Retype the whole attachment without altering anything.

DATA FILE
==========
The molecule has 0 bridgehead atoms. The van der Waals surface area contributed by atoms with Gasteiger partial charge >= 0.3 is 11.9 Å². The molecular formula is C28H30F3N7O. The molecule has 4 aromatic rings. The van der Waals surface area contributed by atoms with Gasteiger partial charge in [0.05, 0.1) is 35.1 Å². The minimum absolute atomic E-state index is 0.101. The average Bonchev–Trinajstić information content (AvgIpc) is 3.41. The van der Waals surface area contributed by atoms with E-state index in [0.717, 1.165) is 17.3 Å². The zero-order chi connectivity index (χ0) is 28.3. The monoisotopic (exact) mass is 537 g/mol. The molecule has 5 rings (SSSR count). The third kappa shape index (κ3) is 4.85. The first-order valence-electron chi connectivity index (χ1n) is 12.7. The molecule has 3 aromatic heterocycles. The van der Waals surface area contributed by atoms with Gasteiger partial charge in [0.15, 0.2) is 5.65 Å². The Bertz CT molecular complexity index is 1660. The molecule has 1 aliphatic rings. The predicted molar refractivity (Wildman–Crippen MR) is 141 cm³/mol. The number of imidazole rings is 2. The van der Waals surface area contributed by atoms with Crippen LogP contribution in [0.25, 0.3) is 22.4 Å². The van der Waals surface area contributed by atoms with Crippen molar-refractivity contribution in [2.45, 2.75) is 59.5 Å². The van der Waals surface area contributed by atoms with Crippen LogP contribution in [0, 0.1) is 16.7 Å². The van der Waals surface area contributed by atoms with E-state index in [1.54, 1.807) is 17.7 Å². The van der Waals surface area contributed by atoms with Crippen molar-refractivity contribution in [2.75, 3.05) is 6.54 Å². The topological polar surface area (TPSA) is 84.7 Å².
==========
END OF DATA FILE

The molecule has 0 bridgehead atoms. The van der Waals surface area contributed by atoms with Gasteiger partial charge >= 0.3 is 11.9 Å². The molecular formula is C28H30F3N7O. The molecule has 4 aromatic rings. The van der Waals surface area contributed by atoms with Gasteiger partial charge in [0.05, 0.1) is 35.1 Å². The minimum absolute atomic E-state index is 0.101. The average Bonchev–Trinajstić information content (AvgIpc) is 3.41. The van der Waals surface area contributed by atoms with E-state index in [0.717, 1.165) is 17.3 Å². The zero-order chi connectivity index (χ0) is 28.3. The monoisotopic (exact) mass is 537 g/mol. The molecule has 5 rings (SSSR count). The third kappa shape index (κ3) is 4.85. The first-order valence-electron chi connectivity index (χ1n) is 12.7. The molecule has 3 aromatic heterocycles. The van der Waals surface area contributed by atoms with Gasteiger partial charge in [0.15, 0.2) is 5.65 Å². The Bertz CT molecular complexity index is 1660. The molecule has 1 aliphatic rings. The predicted molar refractivity (Wildman–Crippen MR) is 141 cm³/mol. The number of imidazole rings is 2. The van der Waals surface area contributed by atoms with Crippen LogP contribution in [0.25, 0.3) is 22.4 Å². The van der Waals surface area contributed by atoms with Crippen molar-refractivity contribution in [2.45, 2.75) is 59.5 Å². The van der Waals surface area contributed by atoms with Crippen LogP contribution in [0, 0.1) is 16.7 Å². The van der Waals surface area contributed by atoms with E-state index in [1.54, 1.807) is 17.7 Å². The van der Waals surface area contributed by atoms with Crippen molar-refractivity contribution in [2.75, 3.05) is 6.54 Å². The topological polar surface area (TPSA) is 84.7 Å².